Tanzania’s Biometric Voter Registration process is now proceeding at full pace. It had previously been delayed for several months while waiting for voter registration kits, which meant it was impossible to conduct the constitutional referendum as scheduled at the end of April (as predicted here). Now, there are concerns that the process is happening too fast, not giving people enough time for everyone to register:
“The machines are just too few,” complained one resident of Geita. “This situation will cause more chaos because there are very many people remaining yet there are only two days left.” And according to the Daily News, people in Arusha “have now resorted to spending nights at the registration centres in order to beat the jam”.
This led me to think: what proportion of the voting age population needs to be registered in order for an election to be considered legitimate?
There is no universally-agreed answer to this question. And voting (and registration) is not compulsory, so people are free to decide against registering themselves. But the ACE Electoral Knowledge Network, a project of the International Institute for Democracy and Electoral Assistance and others, puts it like this:
“There is consensus that for a system to be considered democratic and representative, it must provide equal opportunity for everyone to participate in an inclusive voter registration process.”
In other words, there’s no strict percentage cut-off point. What matters is that Tanzania’s estimated 24 million eligible voters should all have a fair chance to register if they wish to do so.
However, it is possible to compare Tanzania’s voter registration record to that of other countries:
We can see that voter registration in Tanzania was relatively low in 1995 and 2000 (63% in both cases), but much higher in 2005 (94%) and 2010 (95%). The chart also suggests that there was a similar improvement across the region.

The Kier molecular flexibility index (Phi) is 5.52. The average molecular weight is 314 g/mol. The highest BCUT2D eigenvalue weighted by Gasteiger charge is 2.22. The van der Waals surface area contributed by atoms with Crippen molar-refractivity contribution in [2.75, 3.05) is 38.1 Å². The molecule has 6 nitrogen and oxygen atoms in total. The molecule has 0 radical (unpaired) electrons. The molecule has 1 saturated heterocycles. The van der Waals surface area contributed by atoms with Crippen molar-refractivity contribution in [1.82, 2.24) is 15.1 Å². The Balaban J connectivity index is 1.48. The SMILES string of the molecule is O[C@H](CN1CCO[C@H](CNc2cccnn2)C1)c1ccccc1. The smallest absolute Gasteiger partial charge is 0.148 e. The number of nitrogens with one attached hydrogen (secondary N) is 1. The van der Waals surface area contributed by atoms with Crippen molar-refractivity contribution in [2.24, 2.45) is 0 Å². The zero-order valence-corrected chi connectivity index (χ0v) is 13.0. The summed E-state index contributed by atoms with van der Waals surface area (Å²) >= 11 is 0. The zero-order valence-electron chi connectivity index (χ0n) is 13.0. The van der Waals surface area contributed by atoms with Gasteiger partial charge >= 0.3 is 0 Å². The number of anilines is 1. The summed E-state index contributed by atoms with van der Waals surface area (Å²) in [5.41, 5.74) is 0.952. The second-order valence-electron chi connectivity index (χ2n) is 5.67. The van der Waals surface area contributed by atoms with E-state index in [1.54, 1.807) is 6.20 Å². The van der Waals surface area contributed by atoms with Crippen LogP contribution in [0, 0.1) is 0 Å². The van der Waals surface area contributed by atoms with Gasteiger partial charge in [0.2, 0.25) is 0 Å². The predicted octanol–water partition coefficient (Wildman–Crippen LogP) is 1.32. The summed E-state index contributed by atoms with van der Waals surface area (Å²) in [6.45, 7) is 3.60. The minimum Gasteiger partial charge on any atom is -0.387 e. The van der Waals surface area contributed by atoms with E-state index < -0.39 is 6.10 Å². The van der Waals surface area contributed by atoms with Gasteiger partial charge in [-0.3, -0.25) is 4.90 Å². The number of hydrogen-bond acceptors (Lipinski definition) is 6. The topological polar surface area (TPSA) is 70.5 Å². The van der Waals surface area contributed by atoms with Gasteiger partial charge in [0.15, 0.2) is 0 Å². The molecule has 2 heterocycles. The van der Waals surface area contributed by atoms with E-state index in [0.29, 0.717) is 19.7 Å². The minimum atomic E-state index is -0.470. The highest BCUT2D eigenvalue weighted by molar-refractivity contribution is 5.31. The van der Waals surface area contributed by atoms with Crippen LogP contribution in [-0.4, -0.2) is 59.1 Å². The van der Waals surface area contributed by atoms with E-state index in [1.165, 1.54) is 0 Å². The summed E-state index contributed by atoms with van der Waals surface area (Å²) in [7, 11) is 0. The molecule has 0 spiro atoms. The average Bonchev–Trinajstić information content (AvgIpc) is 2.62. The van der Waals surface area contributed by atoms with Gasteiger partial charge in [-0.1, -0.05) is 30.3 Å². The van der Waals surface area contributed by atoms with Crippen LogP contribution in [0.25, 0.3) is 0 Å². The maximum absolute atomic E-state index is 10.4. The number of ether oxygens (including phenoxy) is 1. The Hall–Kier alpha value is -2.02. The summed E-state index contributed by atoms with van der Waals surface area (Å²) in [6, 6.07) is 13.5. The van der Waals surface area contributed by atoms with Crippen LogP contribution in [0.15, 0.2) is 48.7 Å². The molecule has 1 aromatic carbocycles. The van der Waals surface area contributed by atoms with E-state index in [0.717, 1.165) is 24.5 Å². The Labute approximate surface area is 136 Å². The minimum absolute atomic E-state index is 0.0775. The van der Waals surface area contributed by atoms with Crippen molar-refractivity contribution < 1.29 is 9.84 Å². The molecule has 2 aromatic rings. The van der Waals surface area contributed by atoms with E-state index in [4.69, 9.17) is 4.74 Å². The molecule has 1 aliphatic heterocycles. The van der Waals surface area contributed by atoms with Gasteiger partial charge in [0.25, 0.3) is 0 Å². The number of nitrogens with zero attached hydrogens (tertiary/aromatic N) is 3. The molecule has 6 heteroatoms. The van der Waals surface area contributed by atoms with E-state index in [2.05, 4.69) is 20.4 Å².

Looking a little wider, the average voter registration as proportion of voting age population in all African elections since 1995 is 83%. In Tanzania it is 79%.
Next, just for Tanzania, lets combine the figures for voter registration and votes cast:
Here we can see again the improvement in voter registration in 2005 and 2010. But we can also see the dramatic drop in the percentage of voters who actually used their vote. The orange section of the chart – registered voters who did not vote – gets bigger in more recent elections.
Incidentally, the high level of voter registration in 2005 and 2010 suggests that some of the decline in turnout (previously discussed here and here) is because people who were never very interested in voting may have registered for other reasons – such as to get a trusted form of ID card.
So what would be a fair figure for voter registration in 2015? What figure would suggest that the National Electoral Commission (NEC) has done a good job and given everyone who wants to register a fair opportunity to do so?
I can’t definitively answer that question. But the figures from 2005 and 2010 suggest that Tanzania should be able to register over 90% of the voting age population. And to stay ahead of continent-wide trends means a minimum of 80% registration. Anything less than that would not look good.
The data used in this post comes from the Voter Turnout Database of the International Institute for Democracy and Electoral Assistance.